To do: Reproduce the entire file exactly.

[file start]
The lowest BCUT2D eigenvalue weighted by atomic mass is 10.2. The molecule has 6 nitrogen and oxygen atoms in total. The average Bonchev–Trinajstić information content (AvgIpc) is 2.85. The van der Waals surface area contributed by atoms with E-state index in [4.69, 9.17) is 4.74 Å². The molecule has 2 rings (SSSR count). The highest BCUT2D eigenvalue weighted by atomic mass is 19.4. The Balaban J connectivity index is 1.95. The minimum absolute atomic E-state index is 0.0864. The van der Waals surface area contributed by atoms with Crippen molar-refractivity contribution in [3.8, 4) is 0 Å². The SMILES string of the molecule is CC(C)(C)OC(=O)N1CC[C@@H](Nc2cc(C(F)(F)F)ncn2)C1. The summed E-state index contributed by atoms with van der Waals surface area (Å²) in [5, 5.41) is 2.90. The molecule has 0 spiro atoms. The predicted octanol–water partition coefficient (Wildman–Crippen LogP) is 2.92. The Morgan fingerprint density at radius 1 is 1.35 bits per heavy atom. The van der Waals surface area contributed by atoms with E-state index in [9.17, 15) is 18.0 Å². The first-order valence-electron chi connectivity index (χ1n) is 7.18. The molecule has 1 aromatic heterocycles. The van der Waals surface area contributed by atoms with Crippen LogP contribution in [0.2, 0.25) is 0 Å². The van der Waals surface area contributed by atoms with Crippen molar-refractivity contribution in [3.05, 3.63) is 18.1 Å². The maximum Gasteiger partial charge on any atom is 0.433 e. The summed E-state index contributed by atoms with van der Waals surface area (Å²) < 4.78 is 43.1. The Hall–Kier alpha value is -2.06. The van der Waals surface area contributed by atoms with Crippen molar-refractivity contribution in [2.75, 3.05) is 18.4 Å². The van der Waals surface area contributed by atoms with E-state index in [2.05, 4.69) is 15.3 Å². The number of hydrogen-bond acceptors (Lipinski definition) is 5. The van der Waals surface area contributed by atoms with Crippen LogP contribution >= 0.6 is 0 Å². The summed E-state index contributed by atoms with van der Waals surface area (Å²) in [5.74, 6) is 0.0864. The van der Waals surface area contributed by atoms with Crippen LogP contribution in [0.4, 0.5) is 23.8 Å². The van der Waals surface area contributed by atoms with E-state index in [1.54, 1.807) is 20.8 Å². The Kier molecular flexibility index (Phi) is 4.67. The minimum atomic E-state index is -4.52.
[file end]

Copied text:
The lowest BCUT2D eigenvalue weighted by atomic mass is 10.2. The molecule has 6 nitrogen and oxygen atoms in total. The average Bonchev–Trinajstić information content (AvgIpc) is 2.85. The van der Waals surface area contributed by atoms with E-state index in [4.69, 9.17) is 4.74 Å². The molecule has 2 rings (SSSR count). The highest BCUT2D eigenvalue weighted by atomic mass is 19.4. The Balaban J connectivity index is 1.95. The minimum absolute atomic E-state index is 0.0864. The van der Waals surface area contributed by atoms with Crippen molar-refractivity contribution in [3.8, 4) is 0 Å². The SMILES string of the molecule is CC(C)(C)OC(=O)N1CC[C@@H](Nc2cc(C(F)(F)F)ncn2)C1. The summed E-state index contributed by atoms with van der Waals surface area (Å²) in [5, 5.41) is 2.90. The molecule has 0 spiro atoms. The predicted octanol–water partition coefficient (Wildman–Crippen LogP) is 2.92. The Morgan fingerprint density at radius 1 is 1.35 bits per heavy atom. The van der Waals surface area contributed by atoms with E-state index in [9.17, 15) is 18.0 Å². The first-order valence-electron chi connectivity index (χ1n) is 7.18. The molecule has 1 aromatic heterocycles. The van der Waals surface area contributed by atoms with Crippen LogP contribution in [0.2, 0.25) is 0 Å². The van der Waals surface area contributed by atoms with Crippen molar-refractivity contribution in [3.05, 3.63) is 18.1 Å². The maximum Gasteiger partial charge on any atom is 0.433 e. The summed E-state index contributed by atoms with van der Waals surface area (Å²) < 4.78 is 43.1. The Hall–Kier alpha value is -2.06. The van der Waals surface area contributed by atoms with Crippen molar-refractivity contribution in [2.75, 3.05) is 18.4 Å². The van der Waals surface area contributed by atoms with E-state index in [2.05, 4.69) is 15.3 Å². The number of hydrogen-bond acceptors (Lipinski definition) is 5. The van der Waals surface area contributed by atoms with Crippen LogP contribution >= 0.6 is 0 Å². The summed E-state index contributed by atoms with van der Waals surface area (Å²) in [5.74, 6) is 0.0864. The van der Waals surface area contributed by atoms with Crippen LogP contribution in [0.4, 0.5) is 23.8 Å². The van der Waals surface area contributed by atoms with E-state index in [1.54, 1.807) is 20.8 Å². The Kier molecular flexibility index (Phi) is 4.67. The minimum atomic E-state index is -4.52.